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Cook: Pirates' timing bad in draft

Wednesday, June 05, 2002

The afternoon got off to a fairly rotten start when Pirates General Manager Dave Littlefield quoted a longtime scout as calling the 2002 baseball draft talent pool the worst in the sport's history.

It didn't get much better when Littlefield emerged later to say of the Pirates' No. 1 pick, Ball State right-handed pitcher Bryan Bullington, with less than overwhelming enthusiasm, "We feel comfortable projecting him as a No. 3 starter."

That's it?

The first pick in the entire draft isn't going to be another Barry Bonds or Alex Rodriguez or even Mark Prior?

He's going to be a No. 3 starter?

It seems pretty obvious the Pirates picked a lousy year last season to lose 100 games and end up with the No. 1 pick.

"You might get the same guy at No. 19 that you get at No. 1," Baltimore Orioles scouting director Tony DeMacio told Baseball America.

That might make them happy in Los Angeles, where the Dodgers picked first baseman James Loney with the No. 19 selection, but it can't do much for the Pirates, who now must pony up the going-rate signing bonus of between $4 million and $5 million for a player who might end up being another Josh Fogg if all goes well or another Jimmy Anderson if it doesn't.

That isn't to say Bullington was a bad choice. The other players the Pirates considered -- five-tool shortstop B.J. Upton and left-hander Adam Loewen -- were high school players. It doesn't matter that some overly optimistic scouts are saying Upton could be the next Derek Jeter and others are comparing Loewen to a young Steve Carlton. The Pirates couldn't wait five years for them to develop. In case you haven't noticed, they're headed toward their 10th consecutive losing season and need help quickly. Bullington, 21, is a lot further along and has fewer obstacles to clear to get to the big leagues. Littlefield is hoping he can make it "in a couple of years ... "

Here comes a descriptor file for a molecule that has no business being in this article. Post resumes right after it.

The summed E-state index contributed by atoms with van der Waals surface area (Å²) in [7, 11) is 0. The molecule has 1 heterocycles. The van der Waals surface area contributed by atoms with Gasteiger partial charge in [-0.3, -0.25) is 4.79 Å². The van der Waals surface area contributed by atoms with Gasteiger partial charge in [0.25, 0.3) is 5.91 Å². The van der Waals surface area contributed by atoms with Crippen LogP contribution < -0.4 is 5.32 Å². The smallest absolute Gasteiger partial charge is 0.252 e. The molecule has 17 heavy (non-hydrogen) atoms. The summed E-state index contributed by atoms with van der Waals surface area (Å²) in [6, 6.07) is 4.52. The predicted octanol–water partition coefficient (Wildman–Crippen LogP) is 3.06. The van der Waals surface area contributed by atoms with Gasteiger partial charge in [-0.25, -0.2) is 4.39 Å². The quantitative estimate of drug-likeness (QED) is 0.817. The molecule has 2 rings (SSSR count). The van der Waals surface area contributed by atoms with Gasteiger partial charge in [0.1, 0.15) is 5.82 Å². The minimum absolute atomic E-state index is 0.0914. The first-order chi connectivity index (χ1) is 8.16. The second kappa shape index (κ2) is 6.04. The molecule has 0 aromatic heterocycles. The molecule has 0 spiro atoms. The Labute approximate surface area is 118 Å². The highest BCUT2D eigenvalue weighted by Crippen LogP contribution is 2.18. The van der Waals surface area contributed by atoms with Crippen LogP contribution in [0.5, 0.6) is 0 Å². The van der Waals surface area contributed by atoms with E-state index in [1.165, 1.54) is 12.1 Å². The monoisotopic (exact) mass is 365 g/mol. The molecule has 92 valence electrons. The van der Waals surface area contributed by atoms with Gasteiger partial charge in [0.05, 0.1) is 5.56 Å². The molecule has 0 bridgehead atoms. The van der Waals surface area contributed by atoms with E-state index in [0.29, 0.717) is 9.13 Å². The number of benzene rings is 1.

"Our draft isn't like the NFL or NBA draft," Littlefield said. "They draft players from the next-highest level under theirs. Our sport goes to much lower levels -- to the high schools and to four-year colleges. Even the best college players need up to two years to make it to the major leagues. Most need four to five and high school kids even longer. There's significantly more risk with players who are five or six years away."

If nothing else, Bullington appears better suited than Upton or Loewen to deal with the enormous pressure that goes with being the No. 1 pick, especially of a small-market franchise that can't afford any more mistakes -- Clint Johnston, Mark Farris, Charles Peterson, etc. -- in the first round. Noted soft touch Jeff King, whom the Pirates took with the No. 1 overall choice in '86, struggled mightily with the expectations early in his career. Bullington should be tougher mentally. He played basketball for his father, Larry, an Indiana hoops legend, at Madison, Ind., High School.

That, too, is pressure.

"When you're the coach's son, you're under a pretty tight microscope," Bullington said. "If you're going to play, you had better be able to play well."

The heat here isn't on only Bullington. It's just as much on Littlefield, and even more is on new scouting director Ed Creech, whom Littlefield slyly fingered as the man "mainly responsible for this pick."

Rough translation:

Blame ol' Ed if Bullington is a bust.

It would be nice if Bullington is the real deal because he's going to get the big money, but it's just as important that Littlefield and Creech are right about a few of their other picks yesterday and today. The Pirates aren't going to get better by adding pricey free agents. They have to do it through the draft. Their past three drafts, under former scouting director Mickey White, were generally highly regarded around baseball. The five before that were horrible because of bad scouting and a worse budget and explain why the team was a 100-loss joke last season.

"We're hoping that our scouting group is more talented than the others," Littlefield said.

It can happen.

Littlefield loves to point out that the Cincinnati Reds seemingly secured their outfield for years by drafting Austin Kearns No. 1 and Adam Dunn No. 2 in the '98 draft. "We need a draft like that." He also loves to point out that New York Mets catcher Mike Piazza was a 62nd-round pick of the Los Angeles Dodgers in '88. "It doesn't matter where they come from. We just need to find better players."

The sooner the better.

Ron Cook can be reached at rcook@post-gazette.com.

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